Charity is one of the farcical faces of Fifa
Fédération Internationale de Football Association, the global governing body of soccer (Fifa), supposed to be a charitable organisation, will net a profit of over $2.6 billion at the end of the World Cup.ht view Updated: Jun 24, 2014 22:49 IST
Fédération Internationale de Football Association, the global governing body of soccer (Fifa), supposed to be a charitable organisation, will net a profit of over $2.6 billion at the end of the World Cup.
Around two-thirds of the revenue come from television rights. However, Fifa secretary general Jerome Valcke terms it “commercial revenue”, not profit, on the grounds that it relates “to the cycle of not just the World Cup, but the cycle between the 2010 Cup and 2014”.
The previous World Cup in South Africa fetched $3.66 billion for Fifa. Expenditure incurred was $1.30 billion and so net profit was $2.36 billion.
The Zurich-based world soccer body doesn’t have to pay tax to the country that hosts the Cup although it has to pay taxes to the Swiss government. But its claim to be a charitable organisation is open to scrutiny. Keeping a 450-plus staff, although paid fairly well with statutory pension benefits, is no generosity. Rather, a committee of its Ethics Commission last year accused the Fifa brass of fostering a “culture of nepotism”. A nephew of Fifa President Sepp Blatter had been awarded marketing rights. It stated, “The lack of transparent structures and culture of nepotism affect the organisation’s reputation and undermine its ability to show the way to ethical governance of the sport.”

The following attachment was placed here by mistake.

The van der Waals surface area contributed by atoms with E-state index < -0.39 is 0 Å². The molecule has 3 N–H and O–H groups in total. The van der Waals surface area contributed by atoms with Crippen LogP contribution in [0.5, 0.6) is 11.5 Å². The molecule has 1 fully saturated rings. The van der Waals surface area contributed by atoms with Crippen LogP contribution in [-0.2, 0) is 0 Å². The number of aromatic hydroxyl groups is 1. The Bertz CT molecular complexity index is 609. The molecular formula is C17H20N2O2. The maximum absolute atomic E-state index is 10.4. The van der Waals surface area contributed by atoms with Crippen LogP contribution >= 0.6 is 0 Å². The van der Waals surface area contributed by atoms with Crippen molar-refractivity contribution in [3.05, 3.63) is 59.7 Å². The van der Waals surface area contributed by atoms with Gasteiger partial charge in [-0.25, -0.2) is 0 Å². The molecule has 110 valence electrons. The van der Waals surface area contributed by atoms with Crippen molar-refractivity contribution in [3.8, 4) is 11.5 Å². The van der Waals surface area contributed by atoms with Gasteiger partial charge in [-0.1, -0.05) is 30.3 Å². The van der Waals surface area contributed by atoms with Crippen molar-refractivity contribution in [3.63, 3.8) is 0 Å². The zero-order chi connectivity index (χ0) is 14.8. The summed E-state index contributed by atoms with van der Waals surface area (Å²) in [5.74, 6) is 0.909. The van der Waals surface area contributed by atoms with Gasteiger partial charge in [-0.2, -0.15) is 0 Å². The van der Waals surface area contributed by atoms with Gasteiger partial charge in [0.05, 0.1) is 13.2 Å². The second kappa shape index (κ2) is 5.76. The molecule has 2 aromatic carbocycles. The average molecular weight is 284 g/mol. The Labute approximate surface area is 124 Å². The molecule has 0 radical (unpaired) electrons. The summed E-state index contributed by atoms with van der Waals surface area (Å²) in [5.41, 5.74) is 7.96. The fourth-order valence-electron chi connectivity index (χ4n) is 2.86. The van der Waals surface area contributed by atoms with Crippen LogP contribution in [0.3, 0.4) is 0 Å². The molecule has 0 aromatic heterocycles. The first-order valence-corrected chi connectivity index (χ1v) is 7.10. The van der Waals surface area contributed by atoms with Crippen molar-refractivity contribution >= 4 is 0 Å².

Fifa is in a quagmire of corruption too. The Swiss authorities threatened to cancel tax privileges in 2011, when Swiss MP Ronald Rino Buechel, representing the Swiss People’s Party, termed it “a big company in the international entertainment business “ and compared it with “a sixth-division football club, or a fisherman’s association”. He demanded that tax concessions be withdrawn forthwith.
Little wonder Blatter, 78, occupying the top slot since 1998, seeks another term. His apathy towards the agitating 400,000-plus protesters — mostly the “wretched” of South America’s only Portuguese-speaking country — on the inaugural day in Sao Paolo is similar to that of Brazil President Dilma Rousseff, who did everything to subdue the protests on June 12. For the homeless workers’ movement, Dave Zirin’s Brazil’s Dance with the Devil: The World Cup, the Olympics, and the Fight for Democracy is a manifesto for survival. They feel the farcical face of Fifa. The revenue out of it — $8 billion — is worse than any kickback.
Sankar Ray is a Kolkata-based writer
The views expressed by the author are personal